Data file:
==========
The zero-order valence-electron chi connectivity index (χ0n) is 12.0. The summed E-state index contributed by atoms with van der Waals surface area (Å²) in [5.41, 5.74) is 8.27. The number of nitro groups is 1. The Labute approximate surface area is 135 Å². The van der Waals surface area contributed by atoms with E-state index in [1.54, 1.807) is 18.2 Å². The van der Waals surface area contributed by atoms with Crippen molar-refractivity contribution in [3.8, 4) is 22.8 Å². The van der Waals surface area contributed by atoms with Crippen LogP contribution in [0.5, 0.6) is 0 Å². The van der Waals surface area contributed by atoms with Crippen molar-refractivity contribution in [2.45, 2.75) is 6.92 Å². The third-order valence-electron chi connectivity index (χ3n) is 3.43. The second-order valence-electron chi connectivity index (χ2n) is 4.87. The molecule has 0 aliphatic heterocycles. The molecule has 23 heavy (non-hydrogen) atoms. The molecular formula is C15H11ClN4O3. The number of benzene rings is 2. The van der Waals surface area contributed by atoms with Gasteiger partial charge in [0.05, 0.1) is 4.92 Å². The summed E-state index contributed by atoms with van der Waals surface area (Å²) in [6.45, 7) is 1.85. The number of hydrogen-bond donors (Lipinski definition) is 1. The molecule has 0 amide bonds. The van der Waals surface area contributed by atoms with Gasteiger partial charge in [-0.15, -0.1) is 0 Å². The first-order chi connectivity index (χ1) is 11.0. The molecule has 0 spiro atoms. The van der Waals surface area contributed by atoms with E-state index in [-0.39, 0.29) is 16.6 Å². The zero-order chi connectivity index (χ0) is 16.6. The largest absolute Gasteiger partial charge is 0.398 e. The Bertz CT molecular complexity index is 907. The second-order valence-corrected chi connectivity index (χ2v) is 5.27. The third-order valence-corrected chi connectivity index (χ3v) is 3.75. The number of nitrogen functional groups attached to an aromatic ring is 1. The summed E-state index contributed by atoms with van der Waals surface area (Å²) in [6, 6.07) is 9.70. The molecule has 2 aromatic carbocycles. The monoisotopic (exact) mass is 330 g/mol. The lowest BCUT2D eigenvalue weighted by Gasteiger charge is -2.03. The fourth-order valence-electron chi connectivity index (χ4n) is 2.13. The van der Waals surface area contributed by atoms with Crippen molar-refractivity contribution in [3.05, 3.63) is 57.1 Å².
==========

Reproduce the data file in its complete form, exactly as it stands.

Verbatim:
The zero-order valence-electron chi connectivity index (χ0n) is 12.0. The summed E-state index contributed by atoms with van der Waals surface area (Å²) in [5.41, 5.74) is 8.27. The number of nitro groups is 1. The Labute approximate surface area is 135 Å². The van der Waals surface area contributed by atoms with E-state index in [1.54, 1.807) is 18.2 Å². The van der Waals surface area contributed by atoms with Crippen molar-refractivity contribution in [3.8, 4) is 22.8 Å². The van der Waals surface area contributed by atoms with Crippen LogP contribution in [0.5, 0.6) is 0 Å². The van der Waals surface area contributed by atoms with Crippen molar-refractivity contribution in [2.45, 2.75) is 6.92 Å². The third-order valence-electron chi connectivity index (χ3n) is 3.43. The second-order valence-electron chi connectivity index (χ2n) is 4.87. The molecule has 0 aliphatic heterocycles. The molecule has 23 heavy (non-hydrogen) atoms. The molecular formula is C15H11ClN4O3. The number of benzene rings is 2. The van der Waals surface area contributed by atoms with Gasteiger partial charge in [0.05, 0.1) is 4.92 Å². The summed E-state index contributed by atoms with van der Waals surface area (Å²) in [6.45, 7) is 1.85. The number of hydrogen-bond donors (Lipinski definition) is 1. The molecule has 0 amide bonds. The van der Waals surface area contributed by atoms with Gasteiger partial charge in [-0.15, -0.1) is 0 Å². The first-order chi connectivity index (χ1) is 11.0. The molecule has 0 spiro atoms. The van der Waals surface area contributed by atoms with E-state index in [-0.39, 0.29) is 16.6 Å². The zero-order chi connectivity index (χ0) is 16.6. The largest absolute Gasteiger partial charge is 0.398 e. The Bertz CT molecular complexity index is 907. The second-order valence-corrected chi connectivity index (χ2v) is 5.27. The third-order valence-corrected chi connectivity index (χ3v) is 3.75. The number of nitrogen functional groups attached to an aromatic ring is 1. The summed E-state index contributed by atoms with van der Waals surface area (Å²) in [6, 6.07) is 9.70. The molecule has 2 aromatic carbocycles. The monoisotopic (exact) mass is 330 g/mol. The lowest BCUT2D eigenvalue weighted by Gasteiger charge is -2.03. The fourth-order valence-electron chi connectivity index (χ4n) is 2.13. The van der Waals surface area contributed by atoms with Crippen molar-refractivity contribution in [3.05, 3.63) is 57.1 Å².